ORLANDO, Fla. — Corvey Irvin didn’t quite know what to expect when his senior year took an unexpected turn.
It was the first game of the season and the Georgia defense’s first series when star defensive tackle Jeff Owens went down with an injury. The prognosis from the beginning didn’t look good, and official word after that game against Georgia Southern confirmed it. Owens was out for the season with a torn anterior cruciate ligament.
The blow was huge for a Georgia team that expected a lot out of Owens. The injury, however, opened the door for Irvin to showcase his talents after being a virtual unknown last season.
“I knew somebody had to step up,” Irvin said. “(Head coach Mark Richt) told me he needed me because the best player we had went down.”
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Filling the void created by Owens’ injury was no small task. Irvin, a transfer from Georgia Military College, had only one year with the Bulldogs under his belt, making the task even tougher.
When Irvin joined the Bulldogs just before last season, he said he was treated differently right away by his teammates. He noticed there was some resentment that stemmed from being a junior college transfer.
“Division I guys really don’t respect junior college guys offhand when they first see them,” Irvin said. “I don’t believe any of the guys respected me when I first got here. You’ve got to earn your respect around here. But that’s a good thing, you know what I mean? They loved me, but they didn’t know what I could do.”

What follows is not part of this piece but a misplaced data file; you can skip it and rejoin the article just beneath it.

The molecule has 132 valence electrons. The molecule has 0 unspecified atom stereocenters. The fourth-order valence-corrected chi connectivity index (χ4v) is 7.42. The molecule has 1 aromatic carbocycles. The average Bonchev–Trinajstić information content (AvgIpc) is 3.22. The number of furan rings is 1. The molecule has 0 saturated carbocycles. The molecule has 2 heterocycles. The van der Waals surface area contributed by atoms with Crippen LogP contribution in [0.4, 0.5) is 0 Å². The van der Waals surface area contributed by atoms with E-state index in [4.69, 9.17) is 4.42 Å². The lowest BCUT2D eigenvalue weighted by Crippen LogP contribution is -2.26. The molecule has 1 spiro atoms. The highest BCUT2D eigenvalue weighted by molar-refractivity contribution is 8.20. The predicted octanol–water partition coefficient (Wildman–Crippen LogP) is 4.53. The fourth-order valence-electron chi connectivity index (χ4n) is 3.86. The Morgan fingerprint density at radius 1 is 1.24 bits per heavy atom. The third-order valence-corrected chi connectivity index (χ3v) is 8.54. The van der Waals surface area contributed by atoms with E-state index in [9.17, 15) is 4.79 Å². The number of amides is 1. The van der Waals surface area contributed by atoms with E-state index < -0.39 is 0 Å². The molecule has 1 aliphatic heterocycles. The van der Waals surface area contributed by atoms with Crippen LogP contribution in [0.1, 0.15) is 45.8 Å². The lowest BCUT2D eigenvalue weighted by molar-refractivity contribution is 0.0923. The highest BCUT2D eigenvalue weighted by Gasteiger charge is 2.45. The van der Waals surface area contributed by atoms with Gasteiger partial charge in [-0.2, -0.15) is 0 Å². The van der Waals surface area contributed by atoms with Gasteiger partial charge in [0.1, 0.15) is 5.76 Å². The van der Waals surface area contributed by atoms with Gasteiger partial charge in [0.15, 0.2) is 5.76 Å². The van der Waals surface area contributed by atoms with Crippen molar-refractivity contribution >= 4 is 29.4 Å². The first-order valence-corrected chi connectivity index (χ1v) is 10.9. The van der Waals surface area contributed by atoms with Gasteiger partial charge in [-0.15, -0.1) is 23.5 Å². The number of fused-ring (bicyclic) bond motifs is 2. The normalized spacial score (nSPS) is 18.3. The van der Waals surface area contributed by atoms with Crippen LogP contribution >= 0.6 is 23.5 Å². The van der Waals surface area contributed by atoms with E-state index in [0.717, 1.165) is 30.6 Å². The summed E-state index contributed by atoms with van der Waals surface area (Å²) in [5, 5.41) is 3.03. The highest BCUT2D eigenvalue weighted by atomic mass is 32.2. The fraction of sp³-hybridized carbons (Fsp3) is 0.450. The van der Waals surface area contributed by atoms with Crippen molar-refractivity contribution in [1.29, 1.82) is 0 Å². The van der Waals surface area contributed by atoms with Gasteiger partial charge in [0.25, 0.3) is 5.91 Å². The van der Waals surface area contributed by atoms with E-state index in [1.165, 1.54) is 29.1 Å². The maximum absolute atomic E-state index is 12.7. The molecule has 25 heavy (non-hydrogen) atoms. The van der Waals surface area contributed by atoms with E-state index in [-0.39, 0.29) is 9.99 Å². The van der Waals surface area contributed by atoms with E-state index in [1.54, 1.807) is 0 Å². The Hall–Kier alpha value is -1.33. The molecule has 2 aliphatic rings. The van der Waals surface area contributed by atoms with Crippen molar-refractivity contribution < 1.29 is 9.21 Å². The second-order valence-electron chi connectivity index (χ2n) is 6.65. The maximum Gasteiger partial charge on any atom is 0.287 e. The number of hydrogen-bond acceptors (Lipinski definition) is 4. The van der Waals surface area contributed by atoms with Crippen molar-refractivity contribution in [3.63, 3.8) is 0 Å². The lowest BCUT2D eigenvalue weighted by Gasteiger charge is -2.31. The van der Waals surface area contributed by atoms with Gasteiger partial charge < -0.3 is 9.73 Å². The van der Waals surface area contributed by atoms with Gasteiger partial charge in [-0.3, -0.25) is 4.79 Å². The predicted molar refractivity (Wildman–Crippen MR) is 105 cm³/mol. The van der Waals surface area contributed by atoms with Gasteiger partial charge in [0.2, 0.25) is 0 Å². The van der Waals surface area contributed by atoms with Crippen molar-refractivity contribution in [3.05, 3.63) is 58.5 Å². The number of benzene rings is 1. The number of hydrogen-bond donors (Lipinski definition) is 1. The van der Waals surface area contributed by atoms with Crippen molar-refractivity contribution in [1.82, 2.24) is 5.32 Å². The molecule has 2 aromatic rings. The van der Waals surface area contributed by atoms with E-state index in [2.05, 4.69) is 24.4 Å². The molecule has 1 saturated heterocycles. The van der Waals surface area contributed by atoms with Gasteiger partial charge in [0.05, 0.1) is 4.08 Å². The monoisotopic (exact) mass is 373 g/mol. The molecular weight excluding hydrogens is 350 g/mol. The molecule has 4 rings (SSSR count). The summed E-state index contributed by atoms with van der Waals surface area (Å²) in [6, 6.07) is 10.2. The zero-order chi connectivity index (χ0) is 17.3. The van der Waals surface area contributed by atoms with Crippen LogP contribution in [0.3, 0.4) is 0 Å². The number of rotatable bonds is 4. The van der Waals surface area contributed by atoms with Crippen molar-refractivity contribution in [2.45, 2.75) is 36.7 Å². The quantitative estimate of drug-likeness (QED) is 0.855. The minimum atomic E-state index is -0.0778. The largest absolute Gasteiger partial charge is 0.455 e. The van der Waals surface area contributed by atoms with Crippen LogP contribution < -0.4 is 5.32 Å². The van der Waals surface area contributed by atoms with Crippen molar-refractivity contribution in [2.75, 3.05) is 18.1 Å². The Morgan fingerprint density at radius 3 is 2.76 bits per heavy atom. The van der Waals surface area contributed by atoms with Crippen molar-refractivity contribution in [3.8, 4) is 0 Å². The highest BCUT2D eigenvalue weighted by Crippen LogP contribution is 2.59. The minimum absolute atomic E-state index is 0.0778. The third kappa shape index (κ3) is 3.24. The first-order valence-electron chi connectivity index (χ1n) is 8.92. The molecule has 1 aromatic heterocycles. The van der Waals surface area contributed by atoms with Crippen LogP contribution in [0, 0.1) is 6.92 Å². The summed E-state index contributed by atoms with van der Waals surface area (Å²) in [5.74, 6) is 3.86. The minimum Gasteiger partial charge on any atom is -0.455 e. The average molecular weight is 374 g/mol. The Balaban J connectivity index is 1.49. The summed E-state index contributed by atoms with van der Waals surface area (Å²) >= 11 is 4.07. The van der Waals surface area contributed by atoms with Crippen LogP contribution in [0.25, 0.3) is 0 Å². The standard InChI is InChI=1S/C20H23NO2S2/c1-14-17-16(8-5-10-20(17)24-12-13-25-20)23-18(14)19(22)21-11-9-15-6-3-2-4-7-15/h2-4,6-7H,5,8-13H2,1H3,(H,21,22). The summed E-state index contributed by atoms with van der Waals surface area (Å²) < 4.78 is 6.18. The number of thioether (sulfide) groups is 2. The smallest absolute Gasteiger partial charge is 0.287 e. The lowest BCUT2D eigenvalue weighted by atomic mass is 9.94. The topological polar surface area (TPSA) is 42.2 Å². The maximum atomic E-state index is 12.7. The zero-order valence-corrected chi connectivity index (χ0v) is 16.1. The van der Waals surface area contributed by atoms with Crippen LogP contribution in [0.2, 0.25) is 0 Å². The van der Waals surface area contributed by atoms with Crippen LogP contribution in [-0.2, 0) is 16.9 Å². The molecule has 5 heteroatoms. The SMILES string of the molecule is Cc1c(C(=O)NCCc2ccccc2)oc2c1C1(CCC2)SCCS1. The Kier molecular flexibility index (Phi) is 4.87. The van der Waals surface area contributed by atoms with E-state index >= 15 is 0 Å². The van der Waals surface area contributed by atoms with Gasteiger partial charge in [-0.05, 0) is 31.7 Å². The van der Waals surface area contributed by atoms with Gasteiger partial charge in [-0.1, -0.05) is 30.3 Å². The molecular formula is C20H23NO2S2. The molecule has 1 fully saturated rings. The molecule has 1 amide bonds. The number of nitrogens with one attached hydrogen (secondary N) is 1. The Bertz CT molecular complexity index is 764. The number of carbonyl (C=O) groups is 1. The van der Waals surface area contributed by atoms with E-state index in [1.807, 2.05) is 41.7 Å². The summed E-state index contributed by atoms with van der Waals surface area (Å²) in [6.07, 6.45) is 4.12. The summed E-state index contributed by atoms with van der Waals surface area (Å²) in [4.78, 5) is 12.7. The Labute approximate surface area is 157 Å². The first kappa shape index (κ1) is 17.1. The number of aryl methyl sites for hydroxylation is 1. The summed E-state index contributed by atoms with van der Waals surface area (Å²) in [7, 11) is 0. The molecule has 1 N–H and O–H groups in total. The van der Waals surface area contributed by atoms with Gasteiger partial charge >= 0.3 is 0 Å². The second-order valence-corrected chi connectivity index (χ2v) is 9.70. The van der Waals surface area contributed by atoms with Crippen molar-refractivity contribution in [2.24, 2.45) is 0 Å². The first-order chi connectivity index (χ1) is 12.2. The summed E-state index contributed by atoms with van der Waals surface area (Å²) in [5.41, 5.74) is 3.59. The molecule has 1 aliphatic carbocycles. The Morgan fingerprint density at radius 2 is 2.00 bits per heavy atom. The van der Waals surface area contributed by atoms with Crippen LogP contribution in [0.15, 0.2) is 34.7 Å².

The Bulldogs found out almost as soon as Irvin stepped into Owens’ starting position. Irvin has totaled 31 tackles and two sacks this season while also accounting for 23 quarterback hurries. Failing to get much pressure on opposing quarterbacks has been a big concern from Georgia’s defensive line this season, but Irvin has been able to do what he can with his limited starting experience.
His 6-foot-4, 292-pound frame automatically makes opposing offensive lines take notice, and Irvin has certainly seen his share of double teams this season, which has helped open things up more for his defensive teammates. He said toward the end of the season he began to notice more and more double teams coming his way. He’s not sure if that’s a sign of respect from his opponents, but if that’s the consensus, he’s completely fine with it.
Perhaps no other player has been more affected by Owens’ injury and Irvin’s surge at the defensive tackle position than Geno Atkins. When Owens went down, Atkins — also a defensive tackle — didn’t know how the rest of the defensive line would react. He figured it would be pretty easy to become sullen and feel defeated by losing such a forceful player, but Irvin helped fill the other hole the loss of Owens created.
Irvin watched for an entire season as Owens exhibited the qualities of a true leader. Soaking in as much of that knowledge as he could, Irvin, when he got his shot to start, made it a point to exhibit those same qualities to help pump up the defensive line because of the loss of Owens.
“I just watched him as he led us when he first got here,” Irvin said of Owens. “I learn a lot from Jeff by just being around him. It’s like he kind of grew on me a little bit. He’s a great person, a great personality. I’m just happy for him and me.”
Irvin, like several of his teammates, will be playing in his final game for the Bulldogs when Georgia takes on Michigan State on Thursday in the Capital One Bowl. The feelings are mixed as Irvin is satisfied with what he has been able to accomplish in such a short period of time, but he is unhappy that his time is coming to an end.
His teammates have been quick to get behind Irvin, and they’re hoping he can leave a lasting impression with just 60 more minutes left to play.
“It’s his senior season. You want to leave on a good note, leave on top,” Atkins said. “I think it was very important that he found it in himself to show out and shine.”